Used 2001 Plymouth Prowler Review

Edmunds expert review

A cool-looking homage to a '32 Ford roadster, but where's the V8 and manual tranny?

What's new for 2001

Get your Plymouth Prowler while you can. After 2001 it becomes the Chrysler Prowler. Sure, it will be the identical car, but that powerful Plymouth Prowler alliteration will be gone forever! You can get these in Copper Metallic and a silver/black combination this year. New adjustable damper shocks are offered as standard equipment.

Vehicle overview

Chrysler has taken the drawing board directly into the manufacturing plant. The Prowler is simply a concept car that has magically seen the light of day, and though it's not the most impressive car performance-wise, it is a most impressive display of Chrysler's commitment to fun.

Modeled after traditional hot rods of the 1950s, the Prowler certainly looks the part, despite the federally mandated but truly dopey-looking gray front bumpers. Painted in a variety of colors, including new copper and a silver/black combination for 2001, Prowler is equipped with massive 20-inch chrome wheels in back (fronts are 17s). With its extremely high beltline, you'll feel like you're treading water in a pool, and with the top up, visibility is a joke. Trunk space is even more amusing if you've got more than a briefcase to haul around.

The retro aluminum bodywork is wrapped around an all-aluminum frame supported by an aluminum four-wheel independent suspension. New this year are adjustable dampers that let you soften the ride; a welcome feature, as this roadster tends to ride harshly. Lousy leather-wrapped seats don't promote comfort over the long haul, and Chrysler parts bin bits combine with questionable ergonomics (center-mounted gauges?) to remind you that form definitely takes precedence over function in this vehicle. And if the styling isn't attracting enough attention, you can crank up the 320-watt Infinity sound system, with speed-compensated volume control, to make sure everyone notices you.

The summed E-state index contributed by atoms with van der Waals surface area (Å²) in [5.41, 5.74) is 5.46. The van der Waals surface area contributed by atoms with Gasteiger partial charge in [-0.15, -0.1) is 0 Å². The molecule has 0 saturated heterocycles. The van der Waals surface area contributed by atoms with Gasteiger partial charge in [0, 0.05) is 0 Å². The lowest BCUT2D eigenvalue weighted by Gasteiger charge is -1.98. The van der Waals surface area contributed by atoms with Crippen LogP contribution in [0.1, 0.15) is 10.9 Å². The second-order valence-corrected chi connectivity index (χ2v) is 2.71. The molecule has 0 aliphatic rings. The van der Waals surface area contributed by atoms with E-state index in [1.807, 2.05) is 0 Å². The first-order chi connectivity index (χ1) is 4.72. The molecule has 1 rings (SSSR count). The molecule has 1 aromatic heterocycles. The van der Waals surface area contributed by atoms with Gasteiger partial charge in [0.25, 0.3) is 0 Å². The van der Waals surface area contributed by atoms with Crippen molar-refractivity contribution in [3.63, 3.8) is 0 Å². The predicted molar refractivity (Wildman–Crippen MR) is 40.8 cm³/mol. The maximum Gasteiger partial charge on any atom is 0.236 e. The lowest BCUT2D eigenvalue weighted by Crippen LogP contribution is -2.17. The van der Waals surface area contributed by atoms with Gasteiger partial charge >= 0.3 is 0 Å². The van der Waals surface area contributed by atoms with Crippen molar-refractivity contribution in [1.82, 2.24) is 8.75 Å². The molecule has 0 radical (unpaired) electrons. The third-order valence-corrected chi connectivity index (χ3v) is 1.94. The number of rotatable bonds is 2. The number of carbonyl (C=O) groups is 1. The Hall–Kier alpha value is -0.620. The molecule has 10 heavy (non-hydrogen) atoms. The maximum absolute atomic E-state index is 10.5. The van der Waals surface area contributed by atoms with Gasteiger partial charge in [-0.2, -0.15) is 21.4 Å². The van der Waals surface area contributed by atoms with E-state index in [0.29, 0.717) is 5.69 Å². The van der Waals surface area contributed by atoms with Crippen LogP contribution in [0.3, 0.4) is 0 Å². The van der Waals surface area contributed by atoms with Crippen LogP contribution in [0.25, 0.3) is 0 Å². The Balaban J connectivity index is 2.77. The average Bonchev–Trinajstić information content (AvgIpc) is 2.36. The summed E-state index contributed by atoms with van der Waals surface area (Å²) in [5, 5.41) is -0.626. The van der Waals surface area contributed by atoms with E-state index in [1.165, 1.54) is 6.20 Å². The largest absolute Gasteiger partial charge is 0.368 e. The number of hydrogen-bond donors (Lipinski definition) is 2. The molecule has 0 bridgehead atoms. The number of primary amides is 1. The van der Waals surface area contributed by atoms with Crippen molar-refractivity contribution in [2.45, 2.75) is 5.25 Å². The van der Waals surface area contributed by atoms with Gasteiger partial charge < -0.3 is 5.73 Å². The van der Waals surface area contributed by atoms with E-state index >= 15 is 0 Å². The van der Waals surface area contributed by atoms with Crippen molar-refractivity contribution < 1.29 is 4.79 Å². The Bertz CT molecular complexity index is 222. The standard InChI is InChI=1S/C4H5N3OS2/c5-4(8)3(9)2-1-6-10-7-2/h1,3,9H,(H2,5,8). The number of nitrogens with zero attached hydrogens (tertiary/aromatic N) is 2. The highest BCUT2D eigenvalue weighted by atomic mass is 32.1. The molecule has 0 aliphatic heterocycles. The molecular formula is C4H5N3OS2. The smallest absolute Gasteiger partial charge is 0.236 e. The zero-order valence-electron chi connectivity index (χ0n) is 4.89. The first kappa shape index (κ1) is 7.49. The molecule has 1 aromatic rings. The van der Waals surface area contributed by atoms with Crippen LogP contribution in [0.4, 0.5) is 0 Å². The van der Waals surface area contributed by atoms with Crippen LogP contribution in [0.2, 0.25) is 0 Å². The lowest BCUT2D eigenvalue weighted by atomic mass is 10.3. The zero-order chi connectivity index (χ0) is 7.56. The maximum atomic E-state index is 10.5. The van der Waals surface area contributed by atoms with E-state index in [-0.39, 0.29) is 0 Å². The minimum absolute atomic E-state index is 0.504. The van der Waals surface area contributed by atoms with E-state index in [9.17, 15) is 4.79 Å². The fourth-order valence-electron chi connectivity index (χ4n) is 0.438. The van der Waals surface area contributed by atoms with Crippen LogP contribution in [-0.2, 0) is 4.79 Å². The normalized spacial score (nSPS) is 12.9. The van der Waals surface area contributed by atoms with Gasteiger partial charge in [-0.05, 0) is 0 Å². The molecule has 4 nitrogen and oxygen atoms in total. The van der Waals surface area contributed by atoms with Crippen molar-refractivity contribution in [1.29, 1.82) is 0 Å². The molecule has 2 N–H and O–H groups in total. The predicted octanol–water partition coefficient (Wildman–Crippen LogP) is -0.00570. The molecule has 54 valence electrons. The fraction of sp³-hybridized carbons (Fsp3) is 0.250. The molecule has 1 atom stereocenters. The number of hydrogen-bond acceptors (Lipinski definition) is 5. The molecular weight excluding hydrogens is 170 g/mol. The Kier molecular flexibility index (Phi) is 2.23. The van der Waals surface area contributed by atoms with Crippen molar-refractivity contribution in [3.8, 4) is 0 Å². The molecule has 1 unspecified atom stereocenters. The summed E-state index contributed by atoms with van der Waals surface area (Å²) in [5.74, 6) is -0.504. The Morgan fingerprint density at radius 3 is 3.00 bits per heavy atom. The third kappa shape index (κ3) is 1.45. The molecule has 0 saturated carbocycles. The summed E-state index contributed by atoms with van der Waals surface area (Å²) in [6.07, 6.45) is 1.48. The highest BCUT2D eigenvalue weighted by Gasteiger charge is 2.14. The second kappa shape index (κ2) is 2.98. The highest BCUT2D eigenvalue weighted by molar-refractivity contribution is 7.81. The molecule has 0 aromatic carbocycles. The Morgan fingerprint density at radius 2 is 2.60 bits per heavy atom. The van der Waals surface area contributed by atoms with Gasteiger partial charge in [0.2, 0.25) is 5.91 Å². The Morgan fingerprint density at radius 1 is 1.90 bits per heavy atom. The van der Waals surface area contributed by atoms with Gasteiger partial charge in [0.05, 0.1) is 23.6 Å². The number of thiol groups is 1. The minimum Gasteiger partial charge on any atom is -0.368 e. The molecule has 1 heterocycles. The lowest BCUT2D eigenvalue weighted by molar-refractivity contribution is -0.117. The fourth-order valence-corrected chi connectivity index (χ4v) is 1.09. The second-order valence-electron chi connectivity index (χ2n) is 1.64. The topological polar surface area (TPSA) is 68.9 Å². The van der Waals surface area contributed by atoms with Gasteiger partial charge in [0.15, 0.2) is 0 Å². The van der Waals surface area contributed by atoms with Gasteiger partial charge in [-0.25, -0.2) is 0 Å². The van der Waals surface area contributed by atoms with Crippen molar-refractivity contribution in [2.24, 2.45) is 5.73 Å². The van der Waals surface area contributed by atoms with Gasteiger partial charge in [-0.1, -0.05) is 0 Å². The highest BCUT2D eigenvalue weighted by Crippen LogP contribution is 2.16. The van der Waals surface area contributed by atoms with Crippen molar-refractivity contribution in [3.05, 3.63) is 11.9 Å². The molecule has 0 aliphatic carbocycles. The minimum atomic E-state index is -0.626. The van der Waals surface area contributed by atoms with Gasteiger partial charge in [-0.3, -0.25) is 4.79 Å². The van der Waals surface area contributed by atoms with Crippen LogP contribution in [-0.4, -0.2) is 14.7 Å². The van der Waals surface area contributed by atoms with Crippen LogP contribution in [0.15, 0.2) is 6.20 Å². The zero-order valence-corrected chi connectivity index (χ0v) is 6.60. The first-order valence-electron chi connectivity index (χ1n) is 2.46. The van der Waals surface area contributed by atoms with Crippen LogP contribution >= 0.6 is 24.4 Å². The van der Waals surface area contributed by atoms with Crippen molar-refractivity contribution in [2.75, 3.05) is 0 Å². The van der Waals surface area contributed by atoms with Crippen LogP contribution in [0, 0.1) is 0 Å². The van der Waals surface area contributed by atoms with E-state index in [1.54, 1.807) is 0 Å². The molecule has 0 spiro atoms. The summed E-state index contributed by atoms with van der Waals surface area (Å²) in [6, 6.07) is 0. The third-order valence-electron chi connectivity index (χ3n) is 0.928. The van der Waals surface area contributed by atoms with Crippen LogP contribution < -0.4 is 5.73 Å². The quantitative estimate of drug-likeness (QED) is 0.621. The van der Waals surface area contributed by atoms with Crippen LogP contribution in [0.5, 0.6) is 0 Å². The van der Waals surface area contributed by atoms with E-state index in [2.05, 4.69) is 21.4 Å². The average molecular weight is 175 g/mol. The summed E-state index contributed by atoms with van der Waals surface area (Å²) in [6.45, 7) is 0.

Prowler's powertrain somewhat disappoints. A stout 3.5-liter SOHC V6 engine, capable of producing 253 horsepower and 255 foot-pounds of torque, powers this Plymouth from rest to 60 mph in 6 seconds, but without sufficient exhaust rumble. It's mated to Chrysler's lame AutoStick automanual transmission, which is certainly no substitute for a real manual gearbox. So, no V8 and no stick: if this constitutes the hardware of the modern hot rod, we'll take a pass. The Prowler offers better handling than you might think, but the comparably priced Corvette will wax it while offering superior comfort and amenities.

This car will turn heads, even in exotic car-jaded towns like Los Angeles or Palm Beach. If you're not a celebrity but you want to feel like one, here's the recipe: buy a Plymouth Prowler. Drop the top. Cruise up and down your local strip. Wave at the gawking crowd. Just don't try to drag race any real muscle cars.

Edmunds expert review process

This review was written by a member of Edmunds' editorial team of expert car reviewers. Our team drives every car you can buy. We put the vehicles through rigorous testing, evaluating how they drive and comparing them in detail to their competitors.

We're also regular people like you, so we pay attention to all the different ways people use their cars every day. We want to know if there's enough room for our families and our weekend gear and whether or not our favorite drink fits in the cupholder. Our editors want to help you make the best decision on a car that fits your life.